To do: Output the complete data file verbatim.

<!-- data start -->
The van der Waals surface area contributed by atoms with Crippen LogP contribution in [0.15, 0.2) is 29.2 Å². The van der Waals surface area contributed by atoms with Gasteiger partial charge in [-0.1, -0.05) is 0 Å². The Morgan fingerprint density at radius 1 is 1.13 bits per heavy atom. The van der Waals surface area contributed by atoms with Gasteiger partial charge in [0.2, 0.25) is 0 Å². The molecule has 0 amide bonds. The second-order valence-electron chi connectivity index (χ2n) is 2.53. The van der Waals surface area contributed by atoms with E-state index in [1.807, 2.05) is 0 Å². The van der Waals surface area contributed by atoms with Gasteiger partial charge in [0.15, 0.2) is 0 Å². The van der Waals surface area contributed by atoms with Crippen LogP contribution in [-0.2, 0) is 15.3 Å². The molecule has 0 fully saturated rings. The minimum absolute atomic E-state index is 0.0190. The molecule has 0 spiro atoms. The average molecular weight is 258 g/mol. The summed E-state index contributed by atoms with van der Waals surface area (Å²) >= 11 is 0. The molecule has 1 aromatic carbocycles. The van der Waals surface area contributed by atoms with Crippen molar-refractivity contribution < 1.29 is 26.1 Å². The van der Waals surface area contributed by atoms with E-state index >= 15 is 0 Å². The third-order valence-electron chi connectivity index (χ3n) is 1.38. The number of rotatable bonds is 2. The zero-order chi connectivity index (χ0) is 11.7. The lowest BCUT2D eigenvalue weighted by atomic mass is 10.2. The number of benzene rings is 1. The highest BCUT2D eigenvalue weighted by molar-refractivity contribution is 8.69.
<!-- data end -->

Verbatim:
The van der Waals surface area contributed by atoms with Crippen LogP contribution in [0.15, 0.2) is 29.2 Å². The van der Waals surface area contributed by atoms with Gasteiger partial charge in [-0.1, -0.05) is 0 Å². The Morgan fingerprint density at radius 1 is 1.13 bits per heavy atom. The van der Waals surface area contributed by atoms with Gasteiger partial charge in [0.2, 0.25) is 0 Å². The molecule has 0 amide bonds. The second-order valence-electron chi connectivity index (χ2n) is 2.53. The van der Waals surface area contributed by atoms with E-state index in [1.807, 2.05) is 0 Å². The van der Waals surface area contributed by atoms with Gasteiger partial charge in [0.15, 0.2) is 0 Å². The van der Waals surface area contributed by atoms with Crippen LogP contribution in [-0.2, 0) is 15.3 Å². The molecule has 0 fully saturated rings. The minimum absolute atomic E-state index is 0.0190. The molecule has 0 spiro atoms. The average molecular weight is 258 g/mol. The summed E-state index contributed by atoms with van der Waals surface area (Å²) >= 11 is 0. The molecule has 1 aromatic carbocycles. The van der Waals surface area contributed by atoms with Crippen molar-refractivity contribution < 1.29 is 26.1 Å². The van der Waals surface area contributed by atoms with E-state index >= 15 is 0 Å². The third-order valence-electron chi connectivity index (χ3n) is 1.38. The number of rotatable bonds is 2. The zero-order chi connectivity index (χ0) is 11.7. The lowest BCUT2D eigenvalue weighted by atomic mass is 10.2. The number of benzene rings is 1. The highest BCUT2D eigenvalue weighted by molar-refractivity contribution is 8.69.